One of the great features that I find in RED cameras is the ability to swap OLPFs on-the-fly. It really gives you another level of flexibility in choosing the right tool for your shooting condition. In Red’s new DSMC2 bodies, swapping OLPFs is even easier than before, and I find it to be another step in their commitment to keeping the Red as modular as possible. I would have no problem swapping OLPFs on set in the middle of shooting; it’s quick and very easy to do — even you’re 2nd AC could do it!
Currently, Red offers 4 OLPFs, which have pretty descriptive names. You shouldn’t have a hard time figuring out what each one is good for.
- Standard – Red’s newest OLPF that combines the characteristics of Skin Tone-Highlight and Low-Light
- Skin Tone-Highlight – Helps preserve skin tones and highlights in bright conditions
- Low Light Optimized – Helps reduce noise and retain detail in low light situtations
- H2O – For underwater
In this particular test, I wanted to see how the Standard OLPF compared to the popular Skin Tone-Highlight. I’ve been told it has “Alexa-like” highlights, but can it make that much of a difference?
Testing Methodology and Parameters
This test was conducted alongside my previous RED Scarlet-W vs. Panasonic VariCam LT so all the same variables and shooting conditions apply. Please see the previous post for a more detailed breakdown. Conducted by cinematographer Toshi Kizu and starring Shavvon Lin.
As a need for some baseline exposure and guideline for comparison, the camera was rated at 800 ISO for both OLPFs. You may choose to rate OLPFs at different ISOs, but as a control, I felt 800 ISO was fairly standard for most shooting conditions. RegLogFilm was also applied to give a starting point for post-production, but of course some might choose to process it otherwise.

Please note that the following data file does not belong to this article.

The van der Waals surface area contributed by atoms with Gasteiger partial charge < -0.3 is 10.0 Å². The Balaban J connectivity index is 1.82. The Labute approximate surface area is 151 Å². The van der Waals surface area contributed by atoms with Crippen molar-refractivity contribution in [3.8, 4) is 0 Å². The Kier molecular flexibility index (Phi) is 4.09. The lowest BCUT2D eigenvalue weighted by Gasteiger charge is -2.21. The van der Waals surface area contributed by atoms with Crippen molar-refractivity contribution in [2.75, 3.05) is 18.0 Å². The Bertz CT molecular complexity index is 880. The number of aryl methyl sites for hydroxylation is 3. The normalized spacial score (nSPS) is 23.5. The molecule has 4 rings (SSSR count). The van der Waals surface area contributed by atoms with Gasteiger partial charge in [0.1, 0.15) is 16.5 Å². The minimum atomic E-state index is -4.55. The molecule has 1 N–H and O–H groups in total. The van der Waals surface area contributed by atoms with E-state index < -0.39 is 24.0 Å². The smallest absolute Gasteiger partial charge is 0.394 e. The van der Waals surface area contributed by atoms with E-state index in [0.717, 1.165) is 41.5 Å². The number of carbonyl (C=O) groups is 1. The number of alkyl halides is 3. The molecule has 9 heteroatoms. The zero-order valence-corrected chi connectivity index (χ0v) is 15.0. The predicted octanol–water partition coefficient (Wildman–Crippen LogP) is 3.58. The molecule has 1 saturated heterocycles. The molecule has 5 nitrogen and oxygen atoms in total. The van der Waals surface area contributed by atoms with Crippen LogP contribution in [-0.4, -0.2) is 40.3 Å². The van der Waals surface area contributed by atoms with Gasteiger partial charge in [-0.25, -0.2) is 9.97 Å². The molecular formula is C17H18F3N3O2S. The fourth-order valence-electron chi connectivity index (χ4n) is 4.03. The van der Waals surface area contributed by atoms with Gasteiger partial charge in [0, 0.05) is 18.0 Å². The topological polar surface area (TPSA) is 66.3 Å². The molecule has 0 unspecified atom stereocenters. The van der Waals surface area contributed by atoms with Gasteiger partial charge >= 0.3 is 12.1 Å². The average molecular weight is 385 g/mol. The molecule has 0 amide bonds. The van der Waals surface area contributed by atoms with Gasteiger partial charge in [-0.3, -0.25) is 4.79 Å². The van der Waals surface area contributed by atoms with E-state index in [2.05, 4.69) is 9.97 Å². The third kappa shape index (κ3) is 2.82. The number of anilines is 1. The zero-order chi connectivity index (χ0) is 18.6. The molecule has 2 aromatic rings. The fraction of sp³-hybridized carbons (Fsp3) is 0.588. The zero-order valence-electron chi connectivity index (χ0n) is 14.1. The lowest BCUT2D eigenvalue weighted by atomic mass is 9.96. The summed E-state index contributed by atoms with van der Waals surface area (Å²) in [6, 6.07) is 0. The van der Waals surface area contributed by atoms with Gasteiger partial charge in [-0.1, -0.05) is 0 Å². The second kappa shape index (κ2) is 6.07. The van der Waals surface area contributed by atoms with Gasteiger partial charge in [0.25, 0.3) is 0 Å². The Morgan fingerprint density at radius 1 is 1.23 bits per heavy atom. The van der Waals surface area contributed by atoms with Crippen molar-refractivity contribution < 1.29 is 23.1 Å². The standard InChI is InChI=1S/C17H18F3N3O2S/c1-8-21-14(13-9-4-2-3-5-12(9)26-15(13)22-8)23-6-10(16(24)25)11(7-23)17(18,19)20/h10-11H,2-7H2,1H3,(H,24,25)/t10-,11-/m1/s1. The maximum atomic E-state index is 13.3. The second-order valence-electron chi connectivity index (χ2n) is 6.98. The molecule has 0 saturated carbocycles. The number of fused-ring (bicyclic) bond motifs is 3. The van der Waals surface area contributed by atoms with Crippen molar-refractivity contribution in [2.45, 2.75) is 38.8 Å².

I’ll try to keep it short, but yes, the Skin Tone-Highlight OLPF definitely helps in highlights and overexposure. Even at N+8 1/2, there’s still some detail in Shavvon’s shirt as well as the color checker where the Standard is completely gone and clipped. Highlights details are better retained, and conversely, it does worse in the shadows with more noise, as expected. I’m also still on the fence about how it renders color. To me, it looks a little more green that I would like (especially when applied with RedGamma4 or Rec709), but that warmth to the skin tone is something that will please people. Personally, for general use, I like to stick with Standard. I’m sure there will certainly be some cases where the Skin Tone-Highlight will shine, maybe if you’re shooting all day exterior, but Standard really does fit in most cases for me.
One thing to keep in mind is how you choose to rate your camera depending on your OLPF. I’ve heard that many DP’s like to rate Skin Tone-Highlight at 400 ISO or 640 ISO which is definitely a valid choice. It’s really up to you and your shooting scenario; that’s what makes RED’s modularity such a fantastic feature.
There’s a clear color shift when comparing the Skin Tone-Highlight to the Standard OLPF. STH is much warmer, you can really see how the skin pushes towards yellow. As you would expect, it’s reflected in the vectorscope as well. Slide it back and forth to see how the color moves towards warmth.